- Now for some cocktail history: The Robert Burns Cocktail was probably created before the Bobby Burns. It most likely sprang to life sometime before Prohibition at the original Waldorf Astoria bar in New York City. It may have been named to honor a cigar salesman of the same name who frequented the bar (and was generous in purchasing drinks for other patrons). Or it could have been named after the cigar brand called Robert Burns. No one knows. The traditional recipe for the Robert Burns Cocktail is 1½ ounces blended Scotch, ½ ounce sweet vermouth, 1 to 2 dashes orange bitters, and 1 dash absinthe.
- BTW, the flavor of absinthe works pretty well with Scotch. We sometimes add a dash (about 1/8 of a teaspoon) to our Bobby Burns recipe just for the heck of it.
- A recipe for the Bobby Burns Cocktail first appeared in Harry Craddock’s The Savoy Cocktail Book. It may or may not have been named after the poet (who would probably have preferred the nickname Rabbie to Bobby). But whether that was the original intent or not, the cocktail soon became associated with him. The recipe for the original Bobby Burns called for equal parts of Scotch and sweet vermouth (say, an ounce each) and 1 dash of Bénédictine. But we like our recipe better.
- Robert Burns lived a short life (January 25, 1759 to July 21, 1796). His upbringing was hardscrabble and his education spotty – his father was his primary teacher, although he did have some formal schooling. His early poverty probably contributed to his disdain for the class system that pervaded Scotland at that time. He eventually became fairly radical, supporting the French Revolution and democratic reform in Scotland.
- Burns wrote both in English and in Scots (or more often in a Scots dialect that was understandable to English speakers). A lyric poet, he is considered one of the founders of the Romantic movement.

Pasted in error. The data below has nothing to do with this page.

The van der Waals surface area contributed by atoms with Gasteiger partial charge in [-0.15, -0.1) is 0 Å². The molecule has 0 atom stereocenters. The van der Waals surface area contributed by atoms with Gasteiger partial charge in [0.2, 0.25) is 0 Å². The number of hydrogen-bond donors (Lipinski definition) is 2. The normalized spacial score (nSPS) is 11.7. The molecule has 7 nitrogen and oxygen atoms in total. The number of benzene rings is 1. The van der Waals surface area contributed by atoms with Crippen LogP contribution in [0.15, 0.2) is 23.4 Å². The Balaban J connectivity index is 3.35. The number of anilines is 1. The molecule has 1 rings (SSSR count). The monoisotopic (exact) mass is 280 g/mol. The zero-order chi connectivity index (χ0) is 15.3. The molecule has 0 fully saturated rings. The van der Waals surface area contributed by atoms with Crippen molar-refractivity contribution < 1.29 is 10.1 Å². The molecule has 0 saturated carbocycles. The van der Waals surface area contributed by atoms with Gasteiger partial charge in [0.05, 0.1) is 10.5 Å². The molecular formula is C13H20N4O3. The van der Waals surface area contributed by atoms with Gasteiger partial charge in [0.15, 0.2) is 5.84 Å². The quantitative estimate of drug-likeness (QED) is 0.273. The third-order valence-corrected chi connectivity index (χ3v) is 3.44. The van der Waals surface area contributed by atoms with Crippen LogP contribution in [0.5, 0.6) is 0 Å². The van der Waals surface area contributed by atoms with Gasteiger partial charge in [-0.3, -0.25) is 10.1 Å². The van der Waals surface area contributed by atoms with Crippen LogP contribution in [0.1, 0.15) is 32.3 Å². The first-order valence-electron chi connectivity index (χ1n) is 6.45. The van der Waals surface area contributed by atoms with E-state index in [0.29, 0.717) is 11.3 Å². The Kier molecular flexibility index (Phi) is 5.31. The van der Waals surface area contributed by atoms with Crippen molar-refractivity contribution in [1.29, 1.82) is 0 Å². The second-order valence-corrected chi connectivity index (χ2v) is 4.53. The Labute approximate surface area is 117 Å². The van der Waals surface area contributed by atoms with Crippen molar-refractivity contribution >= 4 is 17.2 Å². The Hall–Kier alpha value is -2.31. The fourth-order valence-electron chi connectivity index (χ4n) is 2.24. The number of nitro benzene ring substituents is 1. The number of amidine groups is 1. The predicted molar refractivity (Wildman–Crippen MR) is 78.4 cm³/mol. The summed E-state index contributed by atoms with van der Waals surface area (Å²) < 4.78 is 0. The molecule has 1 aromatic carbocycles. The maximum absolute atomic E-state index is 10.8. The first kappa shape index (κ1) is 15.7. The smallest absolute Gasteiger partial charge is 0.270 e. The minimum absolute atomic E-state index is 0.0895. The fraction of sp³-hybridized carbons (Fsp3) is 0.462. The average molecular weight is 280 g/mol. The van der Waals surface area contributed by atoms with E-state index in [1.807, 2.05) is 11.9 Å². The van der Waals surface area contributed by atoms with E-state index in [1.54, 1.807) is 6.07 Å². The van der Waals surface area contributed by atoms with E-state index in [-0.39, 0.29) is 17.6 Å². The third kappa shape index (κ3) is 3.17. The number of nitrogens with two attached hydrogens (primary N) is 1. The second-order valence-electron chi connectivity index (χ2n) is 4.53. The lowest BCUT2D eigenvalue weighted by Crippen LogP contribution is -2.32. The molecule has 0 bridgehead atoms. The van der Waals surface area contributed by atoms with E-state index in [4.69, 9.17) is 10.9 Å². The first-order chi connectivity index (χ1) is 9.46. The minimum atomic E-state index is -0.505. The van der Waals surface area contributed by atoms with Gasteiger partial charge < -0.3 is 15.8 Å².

- One of Burns’s best-known poems is Tam o’ Shanter, a narrative poem about Tam, a farmer who likes to drink and carouse with his friends at a public house until the wee hours. One night, after a particularly festive time, he sees witches and warlocks dancing at the local haunted church as he is riding home. He notices a particularly fetching witch by the name of Nannie Dee who’s wearing a short dress, which prompts him to shout enthusiastically, “Weel done, Cutty-sark” (a cutty sark is a short shirt). The witches and warlocks give chase to Tam, who manages to escape by crossing a bridge over the River Doon (Brig o’ Doon). Witches and warlocks won’t cross a running stream, it’s said, so galloping over the bridge saves him. But it’s a close call – Nannie pulls the tail off Tam’s horse just before he crosses the stream.
- This poem provided an eponym for the clipper ship Cutty Sark. Built in 1869, she was one of the last – and fastest – tea clippers sailing between Britain and East Asia. The figurehead of the Cutty Sark is a carving of Nannie Dee holding a horse’s tail.